Wild Roses: Multiflora
The multiflora rose is a native plant to the Asia region. Find out more about this tough species.
Also known as rosa multiflora, but can also be called baby rose or rambler rose, this wild plant has spread rapidly throughout
the US and can be found in many meadows, pastures, and forests. It is not a true rambler or climber however.
In fact it was commonly used as a hedge or fence for animal and pasture control.
The multiflora rose was first imported in 1866 from Asia. Since then, it has spread rapidly from the Northeast to the rest of the
country, although it is not as common in the Mountain states. Its ability to server as a fast growing hedge rose and its vigor made it
appealing as stock for display roses. However, it was found to be very invasive and fast growing.
You will often find it in deep thickets near meadows and pasture edges and tends to crowd out other native plants.
While it can be a pest if left unchecked, the multiflora does have some beautiful touches. It is similar to the rosa carolina in
that it also has 5 petals abd blooms in the May and June time periods. However, it is normally smaller bloomed and will be white
to light pinkish in color. You'll also often find this as the grafiting stock for
standard roses, especially on the East Coast.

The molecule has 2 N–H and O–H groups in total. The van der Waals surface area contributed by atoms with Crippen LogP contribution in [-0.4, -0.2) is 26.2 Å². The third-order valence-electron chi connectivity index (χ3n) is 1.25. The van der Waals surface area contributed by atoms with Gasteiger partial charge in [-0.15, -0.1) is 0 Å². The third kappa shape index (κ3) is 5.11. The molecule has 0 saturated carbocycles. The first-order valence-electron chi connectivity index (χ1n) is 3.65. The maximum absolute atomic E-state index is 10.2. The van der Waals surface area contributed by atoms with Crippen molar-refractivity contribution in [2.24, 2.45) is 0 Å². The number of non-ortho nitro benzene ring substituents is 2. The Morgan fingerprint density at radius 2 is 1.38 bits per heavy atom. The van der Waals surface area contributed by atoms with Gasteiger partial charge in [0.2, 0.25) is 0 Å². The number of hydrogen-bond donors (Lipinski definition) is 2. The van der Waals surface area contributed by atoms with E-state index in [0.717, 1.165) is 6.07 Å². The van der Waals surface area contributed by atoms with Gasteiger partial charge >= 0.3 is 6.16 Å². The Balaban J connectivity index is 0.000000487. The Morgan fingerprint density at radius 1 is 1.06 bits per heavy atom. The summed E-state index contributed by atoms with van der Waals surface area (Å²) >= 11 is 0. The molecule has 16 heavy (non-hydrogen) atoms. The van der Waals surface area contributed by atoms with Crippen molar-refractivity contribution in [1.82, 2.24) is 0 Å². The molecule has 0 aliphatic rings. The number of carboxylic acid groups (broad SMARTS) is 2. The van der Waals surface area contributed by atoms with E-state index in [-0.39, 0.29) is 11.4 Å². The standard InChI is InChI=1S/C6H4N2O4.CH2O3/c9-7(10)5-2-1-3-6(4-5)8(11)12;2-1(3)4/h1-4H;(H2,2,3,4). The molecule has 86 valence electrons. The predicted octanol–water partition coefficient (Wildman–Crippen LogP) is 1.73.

Given that it is a wild rose and invasive in nature, its not exactly the type you'll find at your neighborhood nursery.
In fact the National Park Service recommends that you don't plant this. However, it does have a very nice fragance, so its worth a
closer look if you are in a pasture or meadow with them.
Roses By Type
Wild roses, Hybrids, climbers, miniatures and more. Make some sense of the multitude of rose varieties with our handy guides.
Wild or species roses. They have a natural simple beauty, with their plain 5 petal flowers and vibrant red hips.
This includes varieties such as Alba, Damask, Gallica, Hybrid Perpetual, Bourbons, Moss, and many more.
Probably the most popular type in use today. Orignally created by crossing Hybrid Perpetuals and Tea roses.
The climbers are not a variety, they can come from different families such as HT's, Floribundas, Antiques etc.
Similar habit to the climbers, but with a few subtle (and important to remember) differences between them.
Well known for their prolific sprays of flowers, the floribundas are a very popular garden choice.
This encompasses varieties such as the Knockout, Drift, and Star roses. Generally very easy care.
A great way to bring your roses indoors or onto the patio. And with a low price, you can have as many as you want!
One of the best loved varieties, David Austin's English roses are a must have for your garden.
This class is a "catch all" for roses that just don't fit other catagories. A bit of a cop out really!